I’m not sure what the answer is. Are you?



  1. “What would (can) stop us from completely stripping them of their human soul?”

    Simple answer. We can.
    And we ought.

    We ought because we must.

    “In our current economic system, where we run companies exclusively to maximize wealth for shareholders…”

    How do we define our shareholders?
    How do we define wealth?

    How can we not see that we will slowly but surely self destruct as a civilization if we do not set limits based on our common good?
    Why would we make ourselves redundant?

    Exactly how dense are we?

  2. Kenny Braeckmans

    True! I could replace the management team where I work with a shellscript
    (the script would refresh facebook every 5sec, and use up bandwidth by going through random youtube vids)

    As long as it won’t replace getting shitfaced with my buddies, holidays, porn, a beautiful poem, etc… I’m fine with it, to say the least. Seems that tech will replace what we don’t want to do (kinda like what technology has been doing since… well, technology)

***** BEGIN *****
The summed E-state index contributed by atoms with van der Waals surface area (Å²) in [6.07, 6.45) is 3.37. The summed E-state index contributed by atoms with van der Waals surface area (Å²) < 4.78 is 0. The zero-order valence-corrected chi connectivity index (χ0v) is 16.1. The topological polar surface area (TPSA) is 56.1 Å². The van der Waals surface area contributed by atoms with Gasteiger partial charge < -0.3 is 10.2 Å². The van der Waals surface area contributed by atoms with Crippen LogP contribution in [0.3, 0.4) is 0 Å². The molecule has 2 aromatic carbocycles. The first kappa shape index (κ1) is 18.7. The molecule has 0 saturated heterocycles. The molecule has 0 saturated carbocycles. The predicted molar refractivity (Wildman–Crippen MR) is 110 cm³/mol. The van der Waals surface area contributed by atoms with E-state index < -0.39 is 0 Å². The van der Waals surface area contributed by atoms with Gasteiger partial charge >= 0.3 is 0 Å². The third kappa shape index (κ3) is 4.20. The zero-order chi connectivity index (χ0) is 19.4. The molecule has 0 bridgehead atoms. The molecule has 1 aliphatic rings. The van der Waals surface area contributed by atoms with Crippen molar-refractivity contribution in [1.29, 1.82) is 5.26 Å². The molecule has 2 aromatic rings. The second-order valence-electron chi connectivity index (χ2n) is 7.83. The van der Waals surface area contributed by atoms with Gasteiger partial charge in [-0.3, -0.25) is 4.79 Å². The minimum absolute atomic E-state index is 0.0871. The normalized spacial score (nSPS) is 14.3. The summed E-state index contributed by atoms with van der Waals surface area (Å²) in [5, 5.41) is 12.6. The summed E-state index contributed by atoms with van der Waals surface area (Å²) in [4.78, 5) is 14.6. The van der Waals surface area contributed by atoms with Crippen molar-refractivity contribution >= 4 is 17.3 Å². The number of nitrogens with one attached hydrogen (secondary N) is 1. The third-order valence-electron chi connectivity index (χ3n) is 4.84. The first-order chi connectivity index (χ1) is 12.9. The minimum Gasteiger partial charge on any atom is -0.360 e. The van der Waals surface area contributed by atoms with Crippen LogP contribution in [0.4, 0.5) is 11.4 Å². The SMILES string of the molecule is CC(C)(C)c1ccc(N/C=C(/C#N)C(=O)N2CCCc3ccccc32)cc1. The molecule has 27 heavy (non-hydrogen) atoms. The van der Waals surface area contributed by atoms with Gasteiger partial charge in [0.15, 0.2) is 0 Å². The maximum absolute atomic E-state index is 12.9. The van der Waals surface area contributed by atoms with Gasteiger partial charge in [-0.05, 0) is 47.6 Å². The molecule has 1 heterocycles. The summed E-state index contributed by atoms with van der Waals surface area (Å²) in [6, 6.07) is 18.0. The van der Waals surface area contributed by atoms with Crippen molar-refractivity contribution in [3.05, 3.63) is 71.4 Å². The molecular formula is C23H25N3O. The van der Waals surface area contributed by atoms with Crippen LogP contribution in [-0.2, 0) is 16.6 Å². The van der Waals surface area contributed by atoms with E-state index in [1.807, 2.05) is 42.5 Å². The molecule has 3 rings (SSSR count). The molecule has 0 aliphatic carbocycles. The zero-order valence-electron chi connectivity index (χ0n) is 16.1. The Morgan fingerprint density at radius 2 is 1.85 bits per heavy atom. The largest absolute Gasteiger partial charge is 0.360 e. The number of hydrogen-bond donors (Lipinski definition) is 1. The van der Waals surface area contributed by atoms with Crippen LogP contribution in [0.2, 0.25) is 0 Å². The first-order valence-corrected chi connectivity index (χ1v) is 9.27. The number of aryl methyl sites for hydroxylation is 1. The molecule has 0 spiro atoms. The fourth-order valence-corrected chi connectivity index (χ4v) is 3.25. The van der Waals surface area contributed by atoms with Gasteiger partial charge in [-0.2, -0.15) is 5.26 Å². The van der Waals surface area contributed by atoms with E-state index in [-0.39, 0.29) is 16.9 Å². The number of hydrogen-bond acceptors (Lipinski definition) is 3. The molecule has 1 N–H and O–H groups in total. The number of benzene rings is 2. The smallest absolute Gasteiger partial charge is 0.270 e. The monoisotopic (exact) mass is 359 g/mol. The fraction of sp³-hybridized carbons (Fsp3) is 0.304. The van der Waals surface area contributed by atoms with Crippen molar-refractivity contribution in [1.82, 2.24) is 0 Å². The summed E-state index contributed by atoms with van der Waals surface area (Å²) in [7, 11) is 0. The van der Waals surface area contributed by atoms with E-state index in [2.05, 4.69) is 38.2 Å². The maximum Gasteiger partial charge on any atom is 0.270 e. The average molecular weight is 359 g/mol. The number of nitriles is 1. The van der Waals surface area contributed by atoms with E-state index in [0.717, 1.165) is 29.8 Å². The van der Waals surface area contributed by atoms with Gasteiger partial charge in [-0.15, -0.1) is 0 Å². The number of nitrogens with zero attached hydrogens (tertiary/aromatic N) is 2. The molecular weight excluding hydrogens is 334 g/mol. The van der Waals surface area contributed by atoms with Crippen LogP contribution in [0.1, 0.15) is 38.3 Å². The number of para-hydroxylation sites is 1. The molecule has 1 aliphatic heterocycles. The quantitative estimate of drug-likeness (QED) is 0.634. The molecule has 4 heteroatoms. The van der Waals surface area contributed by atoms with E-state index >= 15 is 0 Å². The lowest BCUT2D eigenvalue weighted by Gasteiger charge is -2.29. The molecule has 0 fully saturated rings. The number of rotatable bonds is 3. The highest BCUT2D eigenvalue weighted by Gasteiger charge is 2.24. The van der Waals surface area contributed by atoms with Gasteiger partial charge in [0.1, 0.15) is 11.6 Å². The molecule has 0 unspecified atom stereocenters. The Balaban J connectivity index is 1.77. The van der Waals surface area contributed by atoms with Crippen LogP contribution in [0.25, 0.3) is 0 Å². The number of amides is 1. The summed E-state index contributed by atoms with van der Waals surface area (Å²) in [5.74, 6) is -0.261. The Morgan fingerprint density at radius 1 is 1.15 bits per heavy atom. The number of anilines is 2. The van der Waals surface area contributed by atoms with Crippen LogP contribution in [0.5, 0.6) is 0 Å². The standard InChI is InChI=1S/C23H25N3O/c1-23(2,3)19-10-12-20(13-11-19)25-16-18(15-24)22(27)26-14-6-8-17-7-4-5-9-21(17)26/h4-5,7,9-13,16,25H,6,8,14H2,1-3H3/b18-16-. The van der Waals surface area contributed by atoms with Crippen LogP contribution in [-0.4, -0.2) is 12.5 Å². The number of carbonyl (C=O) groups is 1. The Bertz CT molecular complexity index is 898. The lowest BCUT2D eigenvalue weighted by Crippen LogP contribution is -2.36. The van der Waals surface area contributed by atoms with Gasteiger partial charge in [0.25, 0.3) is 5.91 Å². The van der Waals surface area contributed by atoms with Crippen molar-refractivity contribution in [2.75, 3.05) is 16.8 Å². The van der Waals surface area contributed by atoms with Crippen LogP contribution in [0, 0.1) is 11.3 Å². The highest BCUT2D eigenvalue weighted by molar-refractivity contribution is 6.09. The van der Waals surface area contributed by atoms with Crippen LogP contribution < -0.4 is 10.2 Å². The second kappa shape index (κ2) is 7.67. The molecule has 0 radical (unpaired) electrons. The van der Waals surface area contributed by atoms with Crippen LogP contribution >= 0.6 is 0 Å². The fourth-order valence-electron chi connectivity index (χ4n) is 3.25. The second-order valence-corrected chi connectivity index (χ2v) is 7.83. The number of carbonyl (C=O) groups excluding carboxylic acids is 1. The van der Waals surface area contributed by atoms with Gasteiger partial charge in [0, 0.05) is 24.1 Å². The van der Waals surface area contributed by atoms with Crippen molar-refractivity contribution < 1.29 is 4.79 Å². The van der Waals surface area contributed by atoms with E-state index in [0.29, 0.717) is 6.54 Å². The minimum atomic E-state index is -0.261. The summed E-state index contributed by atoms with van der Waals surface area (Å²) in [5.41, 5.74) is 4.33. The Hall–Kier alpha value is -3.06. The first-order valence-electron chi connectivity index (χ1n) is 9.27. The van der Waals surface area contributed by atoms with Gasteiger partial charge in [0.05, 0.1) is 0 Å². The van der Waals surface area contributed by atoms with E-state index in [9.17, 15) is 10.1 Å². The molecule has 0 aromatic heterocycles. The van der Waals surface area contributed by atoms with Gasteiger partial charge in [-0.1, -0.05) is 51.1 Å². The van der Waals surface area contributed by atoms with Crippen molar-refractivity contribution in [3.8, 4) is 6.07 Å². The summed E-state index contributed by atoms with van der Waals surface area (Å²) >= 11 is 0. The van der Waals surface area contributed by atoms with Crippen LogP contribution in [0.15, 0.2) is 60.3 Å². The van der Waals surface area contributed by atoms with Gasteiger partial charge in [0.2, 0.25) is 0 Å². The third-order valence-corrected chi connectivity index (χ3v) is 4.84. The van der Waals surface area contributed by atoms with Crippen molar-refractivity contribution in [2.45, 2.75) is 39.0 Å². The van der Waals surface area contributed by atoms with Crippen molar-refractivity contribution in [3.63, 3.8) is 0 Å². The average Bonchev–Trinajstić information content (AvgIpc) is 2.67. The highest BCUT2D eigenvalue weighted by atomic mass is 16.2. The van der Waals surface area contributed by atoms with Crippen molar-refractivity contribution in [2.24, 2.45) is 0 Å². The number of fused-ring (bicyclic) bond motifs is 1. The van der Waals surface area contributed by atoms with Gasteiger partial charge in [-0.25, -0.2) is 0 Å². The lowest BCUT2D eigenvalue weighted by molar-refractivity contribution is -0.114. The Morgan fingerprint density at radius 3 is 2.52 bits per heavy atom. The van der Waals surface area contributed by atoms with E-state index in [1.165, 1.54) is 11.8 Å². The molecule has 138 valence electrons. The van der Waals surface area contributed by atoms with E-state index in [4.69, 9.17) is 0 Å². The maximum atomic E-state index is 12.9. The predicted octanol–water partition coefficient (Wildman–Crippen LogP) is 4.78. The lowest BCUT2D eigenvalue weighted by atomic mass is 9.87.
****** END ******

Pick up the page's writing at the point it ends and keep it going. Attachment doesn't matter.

Jobs are so 2010 anyway

  3. Software already runs many businesses. Consider the knowledge (included policy decisions) inherently embedded into ERP systems by their developers rather than by their nominal managers. Not to be too Luddite about it, but it seems to me that that the rise of automated management has concentrated wealth in the hands of those who own or control the production of that intelligence, rather than the people who are mandated to follow rationalized guidelines and processes. See Lang’s Metropolis for the full story.

    • Yep, on both counts. A big chunk of the value in IT systems is going to be bundled expertise. That’s the essence of the IBM consulting model.

      And yes, I think you’re right. I’d even say that it’s a more general rule that investments that make labor more productive shift wealth from the people doing the work to the people doing the investing. IT is one of the best examples of this.

  4. A singularity economy. A vision of progress that human beings imagined, but couldn’t fulfill. Their ironic evolution. A corporate matrix wherein humans play productive games. Each simulation increases efficiency and may be run by an artificial intelligence. Indeed it’s all quite sci-fi to think about, but one can’t help but wonder if we’ll merge as if processes within an algorithm. We augment our intelligence using an interface that fulfills the purpose of our collective soul. Now is that creepy, or inspiring?